Writing that begins “merely” as stubbornly donned otherness (why we all write throughout our prolong’d adolescences): “I understood, dimly, that the poems I was writing weren’t so much aesthetic accomplishments as declarations of dissidence—cognitive and cultural. They were my way of getting beyond adolescence without buying into the Darwinian mercantilism I was hemmed in by, and a perpetually renewed reminder that I needed to get the hell out of town.” That’s Brian Fawcett in a short piece call’d “Robin and Me”—out of Robin Blaser, (New Star Books, 2010), a book that includes, too, a essay / memoir by Stan Persky call’d “Reading Robin Blaser” and a terrific slew of photographs of Blaser. I mostly sought out the book to read Fawcett’s complaint “The New American Poetry and Us”—mostly, it turns out, about the dubious (in Fawcett’s eye) achievements of Charles Olson—after reading Don Share’s talk of it. Though he study’d with Blaser (he’s present at Blaser’s initial teaching job at Simon Fraser University in 1966, a job intend’d for Spicer—and he includes a rather moving list of what he learn’d off Blaser including both how “the pursuit of elegance . . . is always worth the trouble” and that “open curiosity is the civilizing instrument of all human enterprise . . . corrupted when harnessed to ideology or other forms of excessive certainty”), “The New American Poetry” turns out to mean, for Fawcett, “Charles Olson, Jack Spicer, John Wieners, Robert Creeley, and Robert Duncan, in roughly that order of importance, with Olson’s influence notably larger than that of the others.” It is Olson mostly—or some imperial half of Olson—that Fawcett rejects (along with the writing of poetry). Fawcett: “When I stopped publishing verse in 1983 and stopped calling myself a poet and stopped thinking of myself as one, I did so with a sense of having been hustled by The New American Poetry, if not quite betrayed.” Perhaps Fawcett’s primary complaint: “Like Pound, Olson hadn’t bothered to note that imperialism and epic are often indistinguishable . . .” Against Olson’s initial (and primary) ground’d sense of place—Gloucester, the “local and particular”—Fawcett sees a diminuendo, energy increasingly spun up into the airy nothings of the rhetor: Olson become “part-maniac, part-angelic orator and demagogue.” What begins in a proposal (“Projective Verse”) for a poetry that rejects “the Aristotelian toolbox—logic and classification as the means of establishing ‘reality’” (elsewhere Fawcett calls it “a protest against the excesses and limitations of ratiocination” and, too, claims that Olson “was always more interested in the conditions of knowledge than in art: how we know things and if it can be communicated accurately and without toxic warping”), a poetry of “precise local knowledge”—ends up declaring itself “epical” (meaning here, one senses, heroic, empty, obsessive):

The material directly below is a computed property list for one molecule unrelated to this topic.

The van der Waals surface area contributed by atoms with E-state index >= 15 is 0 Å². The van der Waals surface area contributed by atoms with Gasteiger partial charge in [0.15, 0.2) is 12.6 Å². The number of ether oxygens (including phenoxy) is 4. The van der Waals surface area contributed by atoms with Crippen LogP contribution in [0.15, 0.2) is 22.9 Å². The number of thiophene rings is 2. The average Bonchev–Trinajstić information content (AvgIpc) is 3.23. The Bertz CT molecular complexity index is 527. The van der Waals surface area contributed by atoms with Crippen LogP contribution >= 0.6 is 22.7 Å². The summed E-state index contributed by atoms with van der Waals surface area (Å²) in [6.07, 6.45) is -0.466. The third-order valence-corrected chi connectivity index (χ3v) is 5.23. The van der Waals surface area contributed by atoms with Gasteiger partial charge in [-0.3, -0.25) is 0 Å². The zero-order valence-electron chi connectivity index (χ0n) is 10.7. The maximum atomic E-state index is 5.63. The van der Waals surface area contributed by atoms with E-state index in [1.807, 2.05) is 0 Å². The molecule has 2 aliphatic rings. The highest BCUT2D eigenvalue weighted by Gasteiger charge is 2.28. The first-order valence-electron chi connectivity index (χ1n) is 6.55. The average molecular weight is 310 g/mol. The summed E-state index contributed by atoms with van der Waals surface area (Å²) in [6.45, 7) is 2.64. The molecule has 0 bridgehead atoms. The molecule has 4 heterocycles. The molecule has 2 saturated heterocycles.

Even more than Pound before him, Olson possessed the temperament of a “village explainer.” The difference was that Olson had a real world village—Gloucester, Massachusetts—to talk to and about. Perhaps a more important and exact similarity was that like Pound, Olson was capable of grinding philosophy, anthropology and high-level linguistic theory into the heart of poetry as if to do so was no more complicated than making a haystack after scything the grass in a meadow. Like Pound, Olson delivered cosmology as if it was him-and-you-and-the-gods. But Olson’s delivery was the stronger one: he got in your face, he bullied you whether you were friend or foe, and he believed, with a manic locomotion unmatched by Pound or any of his own contemporaries, that his obsessions were everyone’s and so were his agonies and woes. Everything about Olson moved to or within the epical: his vast intellectual range, the rhapsodic delivery, the dactyl and spondee-loaded rhythms, and the man himself.